Magnesium is a mineral used in more than 300 biochemical functions in the human body. It is involved in the functioning of nerves and muscles, heartbeat, energy production, regulation of blood pressure, regulation of blood glucose levels, and support of the immune system. The average adult human body contains about 25 grams of magnesium: 50 to 60 percent is found in bones, 1 percent is found in blood serum, and the rest is found in soft tissues.
The normal serum level of magnesium ranges between 0.75 to 0.95 millimoles per liter, or mmol/L. To maintain this level, humans need a daily intake of between 30mg for a newborn to 420mg for adults aged 51 years or older. Low magnesium occurs when serum level falls below 0.75mmol/L. Because of its involvement in many body functions, low levels can disrupt these functions and lead to 1.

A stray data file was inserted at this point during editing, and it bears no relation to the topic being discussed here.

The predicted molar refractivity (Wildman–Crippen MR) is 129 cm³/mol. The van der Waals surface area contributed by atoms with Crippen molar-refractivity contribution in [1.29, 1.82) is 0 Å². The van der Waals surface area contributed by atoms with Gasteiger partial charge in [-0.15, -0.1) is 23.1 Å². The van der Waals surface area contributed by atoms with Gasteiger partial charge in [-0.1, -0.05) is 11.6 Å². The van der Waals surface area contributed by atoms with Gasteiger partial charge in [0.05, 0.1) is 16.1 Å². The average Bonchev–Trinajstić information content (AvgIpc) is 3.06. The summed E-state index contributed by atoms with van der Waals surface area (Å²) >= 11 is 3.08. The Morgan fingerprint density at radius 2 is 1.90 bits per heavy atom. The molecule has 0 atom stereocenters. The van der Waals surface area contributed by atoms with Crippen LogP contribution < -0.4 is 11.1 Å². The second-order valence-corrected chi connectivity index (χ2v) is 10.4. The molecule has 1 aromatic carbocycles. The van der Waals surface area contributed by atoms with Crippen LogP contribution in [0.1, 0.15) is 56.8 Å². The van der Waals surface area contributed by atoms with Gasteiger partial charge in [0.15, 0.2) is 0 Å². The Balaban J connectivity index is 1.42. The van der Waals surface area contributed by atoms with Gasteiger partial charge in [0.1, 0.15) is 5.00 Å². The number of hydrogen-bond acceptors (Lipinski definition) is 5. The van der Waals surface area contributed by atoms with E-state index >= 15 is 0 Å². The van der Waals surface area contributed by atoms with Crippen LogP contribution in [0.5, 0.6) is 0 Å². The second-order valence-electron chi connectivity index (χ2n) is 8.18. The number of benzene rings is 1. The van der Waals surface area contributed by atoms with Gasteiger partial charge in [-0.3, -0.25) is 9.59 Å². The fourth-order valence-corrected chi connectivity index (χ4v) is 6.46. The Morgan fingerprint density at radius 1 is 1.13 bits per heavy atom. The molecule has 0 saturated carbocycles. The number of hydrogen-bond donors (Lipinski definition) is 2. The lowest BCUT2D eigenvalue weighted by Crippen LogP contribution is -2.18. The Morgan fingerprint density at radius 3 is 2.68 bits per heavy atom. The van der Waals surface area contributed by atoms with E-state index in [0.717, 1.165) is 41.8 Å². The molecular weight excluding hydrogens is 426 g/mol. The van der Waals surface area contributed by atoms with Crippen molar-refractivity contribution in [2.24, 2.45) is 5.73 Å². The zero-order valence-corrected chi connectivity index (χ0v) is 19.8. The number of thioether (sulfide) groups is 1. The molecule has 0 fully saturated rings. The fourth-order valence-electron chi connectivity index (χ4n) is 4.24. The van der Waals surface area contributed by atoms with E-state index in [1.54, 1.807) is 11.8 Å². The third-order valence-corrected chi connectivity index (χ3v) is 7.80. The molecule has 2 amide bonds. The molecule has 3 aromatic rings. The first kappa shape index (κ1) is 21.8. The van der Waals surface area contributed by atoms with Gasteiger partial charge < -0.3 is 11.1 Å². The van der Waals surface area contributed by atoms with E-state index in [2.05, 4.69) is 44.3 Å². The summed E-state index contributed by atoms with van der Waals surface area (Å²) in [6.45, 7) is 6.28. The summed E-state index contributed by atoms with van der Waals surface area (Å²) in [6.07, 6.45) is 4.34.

Symptom #1: Chronic Fatigue
Fatigue is one of the most common symptoms of low magnesium. Low levels affect the production of energy and the workings of muscles and nerves. When the body does not produce optimum levels of energy, some processes will be adversely affected. Additionally, because magnesium is required for the proper use of potassium in muscles, reduced magnesium levels can mean that the muscles do not function normally.
Inadequate magnesium in the body can therefore lead to fatigue. However, this does not mean that you have magnesium deficiency every time you experience fatigue. Rather, you are more likely to have low magnesium if you have chronic fatigue.